Infinity War review Chris Pratt Pom Klementieff Dave Bautista Tom HollandYear: 2018
Director(s): Anthony Russo, Joe Russo
Writer(s): Christopher Markus, Stephen McFeely
Region of Origin: USA

Aspect Ratio: 2.39:1, (1.90:1 IMAX version)
Rating: PG-13
Digital, Color, 150 mins

Synopsis: The Avengers must be willing to sacrifice all in an attempt to defeat the powerful Thanos. (Source)

At 19 films in, the Marvel Universe has been almost everywhere and done everything, leaping between genres, introducing us to countless characters and growing exponentially to the point of combustion. Still, Avengers: Infinity War represents another first in Marvel’s already large list of risky propositions and charming spectacle. That’s right, Infinity War is the first true, superhero epic of the modern age. It’s an experience ripped straight from intergalactic comic book spreads, grand and operatic, in a way that pays things off for fans that have been there since the beginning. Firing on all cylinders, the film is a tribute to everything that’s made these films work. The character interactions are incredible, the showdowns are the biggest they’ve ever been, and the deep struggles that tie us to every sacrifice are 100% on display. This latest chapter also signals the end of an era, challenging what we expect and introducing some game-changing stakes.

It’s hard to get too much into the story without spoiling things, but basically, everything revolves around a hulking, purple alien named Thanos (Josh Brolin). Teased since the first Avengers film, this is where Thanos steps into the limelight, on the hunt for a series of cosmic artifacts which will allow him bring balance to the universe. This form of balance, is the ability to snap his fingers in order to wipe out half the universe. He believes that resources are scarce, people can’t handle what they’ve been given, and the solution is genocide. It all makes sense under certain narrative framing which I won’t go into, but, anyways, Thanos’ exploits pit him face-to-face with a fractured Avengers. Scattered throughout the cosmos, the Avengers are forced to regroup as best they can, in order to preserve life as we know it.

The film’s big draw, of course, is that after a decade of Marvel films, this is where the entire universe finally connects. For a story that jumps back and forth between galaxies (yes, multiple), cleverly curated superhero teams and a villain’s devastating schemes, the film feels organic and fluid, never overstuffed or meandering. Every scene is rich with detail and newness thanks to everyone finally meeting up, and then, immediately fighting to stay afloat thanks to a relentless chain of dire situations. It’s true that the focus on Thanos turns the Avengers into supporting acts, but its a necessary evil that pays off, still giving everyone their moment even as the rug’s ripped out from beneath us. From the otherworldly visuals, to the genuine terror that looms over every urgent scene, this is peak blockbuster spectacle. It’s rooted in just the right amount of existential quandary, carrying an honest-to-god darker story, and replete with an endless supply of quotable, crowd-pleasing moments.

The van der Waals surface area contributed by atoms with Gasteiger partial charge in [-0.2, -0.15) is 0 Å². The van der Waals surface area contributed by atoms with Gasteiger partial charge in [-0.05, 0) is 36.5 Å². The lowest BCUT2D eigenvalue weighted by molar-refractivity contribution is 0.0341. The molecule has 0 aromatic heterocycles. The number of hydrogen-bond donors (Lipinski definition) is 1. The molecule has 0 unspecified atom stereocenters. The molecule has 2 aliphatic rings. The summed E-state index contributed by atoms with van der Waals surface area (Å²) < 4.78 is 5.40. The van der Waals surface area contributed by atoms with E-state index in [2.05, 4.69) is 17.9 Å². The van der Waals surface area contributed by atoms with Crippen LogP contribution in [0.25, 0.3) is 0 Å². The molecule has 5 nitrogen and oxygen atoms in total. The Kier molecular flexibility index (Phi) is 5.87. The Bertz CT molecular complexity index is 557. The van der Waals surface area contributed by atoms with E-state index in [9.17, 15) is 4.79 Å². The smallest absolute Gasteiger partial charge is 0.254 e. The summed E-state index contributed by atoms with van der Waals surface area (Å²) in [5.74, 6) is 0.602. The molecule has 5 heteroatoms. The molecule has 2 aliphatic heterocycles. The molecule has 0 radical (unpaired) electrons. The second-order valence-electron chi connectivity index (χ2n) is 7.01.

Infinity War review Josh BrolinThough the cast is great on all counts, it’s Brolin’s Thanos that really makes the film work. If it’s true that heroes are only as good as their villains, then Thanos is a presence that really puts things into high gear. Despite being completely CG, Brolin delivers someone who is hauntingly sympathetic. We know what he’s doing is maniacal, yet its rooted in a very primal and even spiritual place. For a character that’s been pulling the strings from behind the curtain for so long, this film really makes him a valid, impressively relatable threat. Second up, Gamora has an important role that gives Zoe Saldana more depth than allowed in either Guardians of the Galaxy film. In some ways, she gives the film its heart. Straight for wreckin’ it in Ragnarok, Chris Hemsworth’s Thor comes in swinging, on a special quest that takes his powers even further than before. Hemsworth’s comedic timing is perfect with the Guardians’ Groot and Rocket, while Robert Downey Jr. and Benedict Cumberbatch are a match made in heaven as Stark and Strange. The list goes on, believe me, but these are my personal faves.

There’s so much more that can be said about this dizzying and gargantuan film. It’s A LOT to process, and a single viewing just doesn’t feel like a enough. Credit to Marvel, however, for playing the long game, patiently building up to this slice of cinematic lunacy and constantly setting a new standard. People talk about superhero fatigue, but chapters like this prove that there’s still so much more to explore. While the first Avengers film was a marvel in and of itself, Infinity War is a miracle that takes things to another, unforeseen level. And like that, Marvel has earned itself another landmark achievement, putting literally all hands on deck to pull off the most ambitious film of its kind. I already need to see it again, and I can’t wait to see what comes next.